We owe our current-day obsession with metrics in large part to Frederick W. Taylor, the early 20th-century engineer and management consultant who introduced the concepts of metrics and data analysis as important tools to increase industrial efficiency. Since Taylor’s day, metrics have become omnipresent, moving well beyond the factory to intrude in almost every aspect of our daily live – how many of us wear portable devices that measure our heart rates, the number of steps we’ve taken today, or how much REM sleep we had last night? In my experience, there’s no better way to suck the joy out of a bicycle ride on a beautiful day in the country than to focus more on how many hours, minutes, and seconds it will take to finish the ride, rather than on the feeling of the sun on the face, the wind in your hair, and the joy of being outside in gorgeous surroundings.
I’m all for setting goals and milestones, so we know that we’ve achieved what we’ve set out to achieve, but I think we’ve gone too far and have fetishized metrics to the point where the measurement is more important than the goal. We tell ourselves that “what gets measured gets done,” that when we ride our bicycles “if it ain’t on Strava, it didn’t happen,” and beat ourselves up when we run 3 miles but lagged 30 seconds behind our previous time. In schools around the world, real learning has taken a back seat to scoring better on tests, and students are more concerned about getting higher grades and test scores than about developing lifetime learning habits and insights that will help them become better people, parents, and productive members of society when they graduate.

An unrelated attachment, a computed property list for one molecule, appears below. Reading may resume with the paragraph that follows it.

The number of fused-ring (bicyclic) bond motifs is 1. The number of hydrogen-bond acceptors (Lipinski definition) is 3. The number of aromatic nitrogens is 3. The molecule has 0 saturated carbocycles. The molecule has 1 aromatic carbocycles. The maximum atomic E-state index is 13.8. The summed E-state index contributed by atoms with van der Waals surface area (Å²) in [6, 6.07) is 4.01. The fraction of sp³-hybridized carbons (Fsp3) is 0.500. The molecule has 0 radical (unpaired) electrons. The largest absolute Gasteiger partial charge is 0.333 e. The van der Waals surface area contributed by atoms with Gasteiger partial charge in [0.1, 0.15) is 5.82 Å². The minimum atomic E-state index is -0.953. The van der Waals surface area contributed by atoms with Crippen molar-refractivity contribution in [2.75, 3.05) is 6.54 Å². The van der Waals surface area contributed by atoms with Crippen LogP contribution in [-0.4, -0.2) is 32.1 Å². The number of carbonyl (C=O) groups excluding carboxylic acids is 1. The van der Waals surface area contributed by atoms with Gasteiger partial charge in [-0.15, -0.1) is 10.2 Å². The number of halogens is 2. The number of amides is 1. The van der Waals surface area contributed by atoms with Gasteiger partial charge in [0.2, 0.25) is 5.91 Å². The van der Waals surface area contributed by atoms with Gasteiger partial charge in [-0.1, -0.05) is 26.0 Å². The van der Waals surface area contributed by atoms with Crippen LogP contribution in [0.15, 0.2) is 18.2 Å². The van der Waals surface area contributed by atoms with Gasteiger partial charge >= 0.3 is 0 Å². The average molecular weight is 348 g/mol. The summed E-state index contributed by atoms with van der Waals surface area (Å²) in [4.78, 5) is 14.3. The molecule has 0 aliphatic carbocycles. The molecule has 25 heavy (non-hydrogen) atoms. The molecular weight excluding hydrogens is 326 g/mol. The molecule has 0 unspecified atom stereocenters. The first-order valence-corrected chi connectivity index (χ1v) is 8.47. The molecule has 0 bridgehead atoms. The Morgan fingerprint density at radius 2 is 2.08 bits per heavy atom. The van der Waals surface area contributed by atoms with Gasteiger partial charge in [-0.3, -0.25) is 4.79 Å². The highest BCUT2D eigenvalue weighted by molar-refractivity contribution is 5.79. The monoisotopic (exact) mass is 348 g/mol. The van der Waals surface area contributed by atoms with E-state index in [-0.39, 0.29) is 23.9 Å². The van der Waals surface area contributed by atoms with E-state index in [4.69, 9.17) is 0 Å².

Further, we are all too familiar with examples from Corporate America when senior management is so invested in “making their numbers” that they wind up making up the numbers instead, often to disastrous ends. Enron’s senior executive couldn’t bear to report lower profits and disappoint Wall Street, so they engaged in a massive accounting fraud that inflated profits and hid losses, eventually coming to light and resulting in one of the largest bankruptcies in American history.
I suggest it’s time we all step back from the ledge, put away our FitBits, Garmins, spreadsheets, and charts, and stop fetishizing measurement, especially when it applies to our own goals of personal self-improvement. Don’t rob yourself of the joy of being fully alive and present in the current moment (which is all any of us really has) by focusing more on what your FitBit will record than on the sights, sounds, and experiences all around you right now. Yes, you should create goals for yourself and strive to achieve them, but don’t become so obsessed with measuring your progress that you become anxious, dispirited, or lose sight of why you chose that goal in the first place. Remember that, above all, you are meant to live your life fully, not to measure it fully.